The reality of our breastfeeding experience was markedly different than the one I'd dreamed of. Unbeknownst to me, just after Lucy's birth, I developed postpartum anxiety. Eventually I sought help, but not until nearly two months later when it became clear to me that something wasn't right. Coupled with this awful feeling and the newness of motherhood, our breastfeeding relationship went down the toilet in an ugly swirly of my snotty tears, pretty quickly. The pump followed soon thereafter.
I was overcome with an overwhelming sense of guilt, and failure as a mother. I couldn't do the one thing I wanted to do for my daughter. There were plenty of loving responses from friends who were mothers themselves, some of whom had successfully breastfed, others who hadn't. I was reminded that children are fed with love, whether from a bottle or at the breast. My own mom let me know she'd only breastfed for four months. It took me a long, long time to shed the guilt, and as my own personal vindication, I vowed to make all my daughter's food from scratch, from only organic sources, for at least her first year. There would be nothing processed, no sugar, no chemicals, nothing but the best.
So that's exactly what I did. Starting at four months, my daughter ate the cleanest food around. Every couple of weeks I'd stock up on organic produce, steam and puree my way into baby food bliss. She ate it all, and nothing pleased me more than to spoon the brightly colored foods into her little bird mouth.
Fast-forward a year and a half, and this happened. After a visit to the museum for a date with Lucy's beloved dinosaurs, we had to stop at the grocery store for a few things. Because it was running close to lunch time, I bit the bullet and we ate at the McDonald's right next to the grocery store. Lucy enjoyed a hamburger, a yogurt, and then her first ice cream cone that was hers alone and not one that she was sharing with me.
The organic, homemade food mama in me died a little that day.
Look, I grew up eating plenty of McDonald's. I once ate a Big Mac in five bites. It's my favorite burger from the place. The thing was, Lucy had never had fast food up until last Friday. I know, I know. I'm that mama. Strike that. I'm not anymore. One very important lesson I've learned as a mama is to never say never. Man how I used to let those never will she fly before said she was actually here. Now that my kid is a real-life person, times have changed. I've reneged on SEVERAL points of contention. Screen time? Hell yes. Calliou (that whiny asshole) saves my sanity when I need to get something done. Mickey Mouse Clubhouse helps get us through breakfast so that I can actually make something for myself as well. Pacifier? You betcha. She still sleeps with one, and she'll be two in October.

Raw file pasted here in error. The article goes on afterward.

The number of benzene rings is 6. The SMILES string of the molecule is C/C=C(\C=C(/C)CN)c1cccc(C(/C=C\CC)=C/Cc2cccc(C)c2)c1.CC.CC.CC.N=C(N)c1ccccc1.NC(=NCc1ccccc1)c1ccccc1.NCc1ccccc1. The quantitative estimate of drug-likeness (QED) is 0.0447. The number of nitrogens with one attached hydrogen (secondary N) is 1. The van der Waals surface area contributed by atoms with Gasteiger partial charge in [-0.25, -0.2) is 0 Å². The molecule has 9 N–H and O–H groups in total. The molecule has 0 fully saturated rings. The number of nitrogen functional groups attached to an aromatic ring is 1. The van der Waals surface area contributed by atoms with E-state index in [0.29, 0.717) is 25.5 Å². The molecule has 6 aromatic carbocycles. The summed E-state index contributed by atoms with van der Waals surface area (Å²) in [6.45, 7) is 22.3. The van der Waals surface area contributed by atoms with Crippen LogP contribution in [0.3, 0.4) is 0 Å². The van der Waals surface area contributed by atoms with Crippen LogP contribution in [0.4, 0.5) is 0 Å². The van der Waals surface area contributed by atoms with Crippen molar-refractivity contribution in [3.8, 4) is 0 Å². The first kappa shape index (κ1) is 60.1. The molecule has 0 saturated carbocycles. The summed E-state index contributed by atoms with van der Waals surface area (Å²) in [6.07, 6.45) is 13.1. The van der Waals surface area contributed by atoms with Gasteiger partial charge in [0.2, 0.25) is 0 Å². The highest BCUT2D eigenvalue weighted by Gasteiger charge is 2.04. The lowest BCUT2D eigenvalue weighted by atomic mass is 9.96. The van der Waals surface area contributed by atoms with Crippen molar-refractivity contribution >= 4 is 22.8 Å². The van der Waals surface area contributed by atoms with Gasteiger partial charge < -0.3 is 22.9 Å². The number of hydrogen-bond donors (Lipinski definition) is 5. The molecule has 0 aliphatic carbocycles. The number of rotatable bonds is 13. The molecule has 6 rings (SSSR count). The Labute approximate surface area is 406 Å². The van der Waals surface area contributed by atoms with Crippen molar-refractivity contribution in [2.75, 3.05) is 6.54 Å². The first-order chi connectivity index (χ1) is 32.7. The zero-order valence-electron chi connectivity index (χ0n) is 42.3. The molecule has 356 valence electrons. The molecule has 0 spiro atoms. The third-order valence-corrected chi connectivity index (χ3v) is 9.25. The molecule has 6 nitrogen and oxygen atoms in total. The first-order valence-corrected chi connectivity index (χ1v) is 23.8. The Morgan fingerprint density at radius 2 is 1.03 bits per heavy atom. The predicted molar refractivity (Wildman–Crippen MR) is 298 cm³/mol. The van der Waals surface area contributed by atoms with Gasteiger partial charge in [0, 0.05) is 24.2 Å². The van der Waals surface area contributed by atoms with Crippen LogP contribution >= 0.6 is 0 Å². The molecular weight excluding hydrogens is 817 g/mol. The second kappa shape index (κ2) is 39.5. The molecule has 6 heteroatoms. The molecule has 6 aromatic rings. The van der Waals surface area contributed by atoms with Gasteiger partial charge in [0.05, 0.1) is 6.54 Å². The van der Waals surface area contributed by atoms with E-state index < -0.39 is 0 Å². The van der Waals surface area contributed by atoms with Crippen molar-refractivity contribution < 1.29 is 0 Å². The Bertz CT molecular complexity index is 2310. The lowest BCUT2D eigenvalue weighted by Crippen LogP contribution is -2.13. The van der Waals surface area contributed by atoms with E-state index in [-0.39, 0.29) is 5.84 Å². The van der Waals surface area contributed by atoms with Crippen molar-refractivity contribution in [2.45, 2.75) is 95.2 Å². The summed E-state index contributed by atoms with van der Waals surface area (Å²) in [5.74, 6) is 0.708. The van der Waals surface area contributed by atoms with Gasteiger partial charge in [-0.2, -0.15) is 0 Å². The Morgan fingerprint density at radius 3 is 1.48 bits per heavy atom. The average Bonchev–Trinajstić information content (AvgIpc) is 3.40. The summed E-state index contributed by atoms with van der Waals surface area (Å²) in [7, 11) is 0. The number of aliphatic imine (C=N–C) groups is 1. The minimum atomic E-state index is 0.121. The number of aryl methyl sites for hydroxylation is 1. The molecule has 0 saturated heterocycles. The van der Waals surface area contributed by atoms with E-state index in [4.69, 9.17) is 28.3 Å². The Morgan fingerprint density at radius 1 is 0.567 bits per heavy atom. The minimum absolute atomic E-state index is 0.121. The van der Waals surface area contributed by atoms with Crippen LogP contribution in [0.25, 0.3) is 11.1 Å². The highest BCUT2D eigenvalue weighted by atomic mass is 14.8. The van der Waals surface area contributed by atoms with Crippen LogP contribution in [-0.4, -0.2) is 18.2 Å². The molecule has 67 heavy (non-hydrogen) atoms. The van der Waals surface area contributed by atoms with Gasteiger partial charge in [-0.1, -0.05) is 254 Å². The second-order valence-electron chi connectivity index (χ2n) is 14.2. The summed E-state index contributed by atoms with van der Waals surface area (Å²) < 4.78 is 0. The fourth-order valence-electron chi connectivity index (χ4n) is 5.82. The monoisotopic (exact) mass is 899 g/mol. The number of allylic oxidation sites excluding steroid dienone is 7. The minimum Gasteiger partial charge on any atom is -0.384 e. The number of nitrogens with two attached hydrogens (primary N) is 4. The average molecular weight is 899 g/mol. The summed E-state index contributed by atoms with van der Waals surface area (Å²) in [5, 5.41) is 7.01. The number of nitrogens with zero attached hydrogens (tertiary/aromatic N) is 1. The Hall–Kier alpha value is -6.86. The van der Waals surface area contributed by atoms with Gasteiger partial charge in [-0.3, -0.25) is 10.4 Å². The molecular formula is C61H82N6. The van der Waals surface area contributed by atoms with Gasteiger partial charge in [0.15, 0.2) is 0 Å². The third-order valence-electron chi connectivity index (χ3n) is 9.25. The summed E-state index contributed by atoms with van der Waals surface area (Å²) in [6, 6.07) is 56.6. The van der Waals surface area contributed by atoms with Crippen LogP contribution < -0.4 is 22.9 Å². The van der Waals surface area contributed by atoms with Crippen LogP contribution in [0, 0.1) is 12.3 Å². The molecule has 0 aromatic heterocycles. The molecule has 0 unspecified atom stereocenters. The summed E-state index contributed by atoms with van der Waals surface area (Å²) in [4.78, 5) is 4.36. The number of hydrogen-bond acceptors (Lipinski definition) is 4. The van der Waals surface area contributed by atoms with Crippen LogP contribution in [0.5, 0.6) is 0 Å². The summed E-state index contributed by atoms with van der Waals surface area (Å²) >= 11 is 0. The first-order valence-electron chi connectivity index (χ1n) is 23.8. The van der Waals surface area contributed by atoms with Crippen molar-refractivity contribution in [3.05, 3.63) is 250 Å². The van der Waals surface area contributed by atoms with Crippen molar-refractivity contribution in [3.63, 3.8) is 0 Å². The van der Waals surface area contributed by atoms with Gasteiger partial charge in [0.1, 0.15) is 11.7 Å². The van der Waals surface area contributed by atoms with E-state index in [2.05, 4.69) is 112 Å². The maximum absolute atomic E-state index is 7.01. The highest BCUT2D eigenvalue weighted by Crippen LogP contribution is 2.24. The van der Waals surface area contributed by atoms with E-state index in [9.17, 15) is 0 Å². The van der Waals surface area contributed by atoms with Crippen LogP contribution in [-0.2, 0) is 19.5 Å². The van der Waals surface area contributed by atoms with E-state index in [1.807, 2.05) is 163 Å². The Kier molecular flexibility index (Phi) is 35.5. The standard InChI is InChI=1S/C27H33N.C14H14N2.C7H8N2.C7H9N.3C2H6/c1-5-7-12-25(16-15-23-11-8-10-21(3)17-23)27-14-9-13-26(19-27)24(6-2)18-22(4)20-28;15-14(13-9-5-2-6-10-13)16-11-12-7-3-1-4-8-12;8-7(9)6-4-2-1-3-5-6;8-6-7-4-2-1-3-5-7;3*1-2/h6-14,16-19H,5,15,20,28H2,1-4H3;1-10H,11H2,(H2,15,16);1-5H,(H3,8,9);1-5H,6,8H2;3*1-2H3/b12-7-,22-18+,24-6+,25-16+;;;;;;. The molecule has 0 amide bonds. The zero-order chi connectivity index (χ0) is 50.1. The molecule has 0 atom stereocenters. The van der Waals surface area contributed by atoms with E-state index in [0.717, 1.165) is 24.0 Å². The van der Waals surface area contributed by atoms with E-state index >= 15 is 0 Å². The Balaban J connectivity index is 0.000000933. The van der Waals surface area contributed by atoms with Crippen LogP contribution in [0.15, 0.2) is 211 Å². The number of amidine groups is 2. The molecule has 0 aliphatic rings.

I've held my ground on other issues, but what it comes down to is common sense, what works for our family, and frankly - survival. Parenting is difficult on a good day. I love her to pieces, I do, but that doesn't stop me from wanting to throw her out with the bath water when she's being a jerk. At this time, I'd like to take the opportunity to thank Toddlerhood for introducing us to new levels of jerkhood.
While I grieved the loss of a breastfeeding experience, I was, and am incredibly proud of my efforts to give her the very best food that first year of life. We continue to feed Lucy a pretty healthy diet, although I've definitely lessened my stringency. She eats processed food once in a while and has sugar in limited quantities. While others may scoff at this, to the naysayers - this is the way we work: she's my kid, so I get to choose how to raise her and part of that is what's offered at dinner.
There is definitely a balance to be achieved. No sugar/processed, ever, is impossible. And frankly, I want her to enjoy the delicious treats out there. As with everything, moderation. If we have ice cream in the house, Lucy gets some. If our amazing neighbors bestow upon us slices of freshly baked blueberry cake - then by all means, eat up my darling.
Secondary to all this eating business, I've noticed that Lucy is stretching out. The protruding belly is slowly flattening out. The distinct tires of delectable baby fat no longer encase her arms and legs. As I sit with her in the evenings and we read books, I've become quite aware that this is a little girl sitting on my lap and not a baby. And sometimes I find myself hoping that she inherits Big Red's height and metabolism, because we all know it's a difficult world to navigate as a woman, especially when it comes to body issues. Then later, when I've had a moment to reflect, I get upset that I've wished away my own physique. Because guess what - if Lucy is built like her mama, then she'll be strong. Really strong. I have to remind myself that the same thighs I've rebuked, are the very ones that propelled me through the air as a goalkeeper. The same ones that helped earn me a scholarship to a division one program. The now matronly arms that wiggle more than I care to admit, are the very pair that have cut through lake waters in triathlons.
I revise my wish: let my daughter's body grow strong, and let her love both vegetables and ice cream, and fine - the occasional McDonald's burger.